The township of Knox is the North West corner Township in the present county of Columbiana, It comprises 36 square miles of land, more or less hilly, and is well drained by the Mahoning River and its tributaries. The first permanent settler of the township was John Thomas, of Adams County Pennsylvania who came with a family of grown children. Knox was organized as a township June 1808 in which year the tax levy was $39.54. North Georgetown, occupying an elevated position at the intersection of two highways, on section 24 and 25, was laid out in the year 1830. George Stiger platted the north and John Whiteleather the south. Homeworth was laid out and platted Aug 28 1851 under the proprietorship of Jonas Ruff, Samual Fox and Jacob Williams. Reading was a small village, situated midway between North Georgetown and Homeworth. The original plat was made about the year 1840.
LIVERPOOL Township (Range 1, Township 5 & 6)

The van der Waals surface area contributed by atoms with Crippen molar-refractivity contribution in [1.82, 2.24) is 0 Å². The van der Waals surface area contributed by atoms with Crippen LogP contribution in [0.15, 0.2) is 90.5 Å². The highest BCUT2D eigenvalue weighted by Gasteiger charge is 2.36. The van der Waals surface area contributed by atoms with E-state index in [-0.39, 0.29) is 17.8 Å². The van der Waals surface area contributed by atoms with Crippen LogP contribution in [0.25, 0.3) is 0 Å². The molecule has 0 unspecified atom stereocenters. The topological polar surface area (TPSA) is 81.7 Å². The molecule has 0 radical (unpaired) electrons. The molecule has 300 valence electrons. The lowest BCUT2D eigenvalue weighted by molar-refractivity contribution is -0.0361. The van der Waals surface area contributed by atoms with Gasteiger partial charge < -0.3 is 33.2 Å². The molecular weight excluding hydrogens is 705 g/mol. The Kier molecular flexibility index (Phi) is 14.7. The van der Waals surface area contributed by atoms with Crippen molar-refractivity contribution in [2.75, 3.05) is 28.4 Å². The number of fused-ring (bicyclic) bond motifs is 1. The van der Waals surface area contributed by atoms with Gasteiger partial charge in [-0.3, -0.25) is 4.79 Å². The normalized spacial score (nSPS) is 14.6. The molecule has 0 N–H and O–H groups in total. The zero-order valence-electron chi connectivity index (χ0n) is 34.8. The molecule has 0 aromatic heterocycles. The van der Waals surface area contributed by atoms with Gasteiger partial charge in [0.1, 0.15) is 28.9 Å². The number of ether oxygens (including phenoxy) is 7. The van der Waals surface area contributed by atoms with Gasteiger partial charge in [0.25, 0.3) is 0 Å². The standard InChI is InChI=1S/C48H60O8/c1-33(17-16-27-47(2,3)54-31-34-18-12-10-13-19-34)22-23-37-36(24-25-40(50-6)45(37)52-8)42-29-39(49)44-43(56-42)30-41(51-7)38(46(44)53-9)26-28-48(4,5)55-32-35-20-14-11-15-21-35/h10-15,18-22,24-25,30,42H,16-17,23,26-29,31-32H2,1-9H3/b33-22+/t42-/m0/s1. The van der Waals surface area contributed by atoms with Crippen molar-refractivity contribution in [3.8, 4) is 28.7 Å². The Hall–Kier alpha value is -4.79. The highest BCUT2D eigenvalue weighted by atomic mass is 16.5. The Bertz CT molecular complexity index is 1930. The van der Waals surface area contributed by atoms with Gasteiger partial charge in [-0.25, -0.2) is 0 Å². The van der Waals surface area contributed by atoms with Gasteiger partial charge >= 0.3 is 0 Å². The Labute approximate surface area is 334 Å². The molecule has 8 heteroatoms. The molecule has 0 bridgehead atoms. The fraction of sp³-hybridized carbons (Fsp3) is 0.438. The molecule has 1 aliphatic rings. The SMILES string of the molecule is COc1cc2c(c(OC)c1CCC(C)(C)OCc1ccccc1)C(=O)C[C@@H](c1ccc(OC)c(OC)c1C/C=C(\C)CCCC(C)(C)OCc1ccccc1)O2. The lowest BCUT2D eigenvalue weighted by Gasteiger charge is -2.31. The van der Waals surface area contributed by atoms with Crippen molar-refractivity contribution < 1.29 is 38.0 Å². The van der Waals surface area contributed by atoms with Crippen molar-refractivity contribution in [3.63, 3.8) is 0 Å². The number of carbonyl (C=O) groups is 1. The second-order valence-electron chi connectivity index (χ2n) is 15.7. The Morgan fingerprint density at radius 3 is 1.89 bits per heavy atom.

Liverpool township, numbered 5 and 6 in range 1, occupying the southeastern corner of Columbiana County, lies upon the north bank of the Ohio River, and is bounded upon the north by St. Clair; on the south, the Ohio River, which separates it from the State of West Virginia; on the east, the Pennsylvania line; and on the west, the townships of Yellow Creek and Madison.
Liverpool Township was created by county commissioners in 1834 acting on a petition submitted by residents of what was then part of St. Clair Township. The township was settled as early as 1795 and derives its name from East Liverpool, which is the only town in the township. East Liverpool was incorporated on Jan. 4, 1834. In 1878 it had a population of 4,160. Originally known as Fawcettstown as late as 1810, the city was also frequently referred to as St. Clair. The land was occupied by several Indian tribes prior to its purchase by Isaac Craig under the Land Act of 1796. Thomas Fawcett migrated to the area that is now East Liverpool in, April of 1799. Fawcett donated a portion of his 1,100 acres to lay out the town he called St. Clair, after the township. Inhabitants of the area renamed the village Fawcettstown, in honor of its founder. The village retained that name until it was later re-christened as East Liverpool by English potters who migrated here.